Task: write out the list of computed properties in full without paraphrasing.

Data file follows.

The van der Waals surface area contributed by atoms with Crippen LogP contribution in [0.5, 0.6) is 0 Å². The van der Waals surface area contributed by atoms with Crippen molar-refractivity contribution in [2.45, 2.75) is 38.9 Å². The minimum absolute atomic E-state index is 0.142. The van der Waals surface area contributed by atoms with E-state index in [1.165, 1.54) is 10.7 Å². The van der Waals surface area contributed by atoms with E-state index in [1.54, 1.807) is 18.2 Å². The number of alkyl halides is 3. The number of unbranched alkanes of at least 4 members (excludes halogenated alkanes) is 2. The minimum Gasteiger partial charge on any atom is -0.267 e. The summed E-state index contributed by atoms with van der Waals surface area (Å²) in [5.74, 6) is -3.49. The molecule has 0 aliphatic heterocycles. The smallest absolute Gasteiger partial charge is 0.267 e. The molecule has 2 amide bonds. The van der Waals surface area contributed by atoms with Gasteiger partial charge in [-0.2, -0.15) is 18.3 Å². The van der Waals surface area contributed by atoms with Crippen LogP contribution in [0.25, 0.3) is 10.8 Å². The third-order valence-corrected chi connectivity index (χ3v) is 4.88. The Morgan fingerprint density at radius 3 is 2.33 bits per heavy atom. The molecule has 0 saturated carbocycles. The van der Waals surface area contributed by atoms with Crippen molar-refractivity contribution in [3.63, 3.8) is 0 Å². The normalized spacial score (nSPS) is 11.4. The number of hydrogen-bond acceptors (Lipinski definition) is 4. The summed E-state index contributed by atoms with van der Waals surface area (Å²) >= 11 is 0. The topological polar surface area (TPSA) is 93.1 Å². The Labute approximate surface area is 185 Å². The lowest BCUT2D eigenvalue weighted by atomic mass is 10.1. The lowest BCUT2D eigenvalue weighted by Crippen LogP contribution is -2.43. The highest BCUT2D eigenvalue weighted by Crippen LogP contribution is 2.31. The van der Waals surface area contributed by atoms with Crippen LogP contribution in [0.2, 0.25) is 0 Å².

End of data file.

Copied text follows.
The van der Waals surface area contributed by atoms with Crippen LogP contribution in [0.5, 0.6) is 0 Å². The van der Waals surface area contributed by atoms with Crippen molar-refractivity contribution in [2.45, 2.75) is 38.9 Å². The minimum absolute atomic E-state index is 0.142. The van der Waals surface area contributed by atoms with E-state index in [1.165, 1.54) is 10.7 Å². The van der Waals surface area contributed by atoms with E-state index in [1.54, 1.807) is 18.2 Å². The number of alkyl halides is 3. The number of unbranched alkanes of at least 4 members (excludes halogenated alkanes) is 2. The minimum Gasteiger partial charge on any atom is -0.267 e. The summed E-state index contributed by atoms with van der Waals surface area (Å²) in [5.74, 6) is -3.49. The molecule has 0 aliphatic heterocycles. The smallest absolute Gasteiger partial charge is 0.267 e. The molecule has 2 amide bonds. The van der Waals surface area contributed by atoms with Gasteiger partial charge in [-0.2, -0.15) is 18.3 Å². The van der Waals surface area contributed by atoms with Crippen LogP contribution in [0.25, 0.3) is 10.8 Å². The third-order valence-corrected chi connectivity index (χ3v) is 4.88. The Morgan fingerprint density at radius 3 is 2.33 bits per heavy atom. The molecule has 0 saturated carbocycles. The van der Waals surface area contributed by atoms with Crippen molar-refractivity contribution in [3.63, 3.8) is 0 Å². The normalized spacial score (nSPS) is 11.4. The number of hydrogen-bond acceptors (Lipinski definition) is 4. The summed E-state index contributed by atoms with van der Waals surface area (Å²) >= 11 is 0. The topological polar surface area (TPSA) is 93.1 Å². The Labute approximate surface area is 185 Å². The lowest BCUT2D eigenvalue weighted by atomic mass is 10.1. The lowest BCUT2D eigenvalue weighted by Crippen LogP contribution is -2.43. The highest BCUT2D eigenvalue weighted by Crippen LogP contribution is 2.31. The van der Waals surface area contributed by atoms with Crippen LogP contribution in [0.2, 0.25) is 0 Å².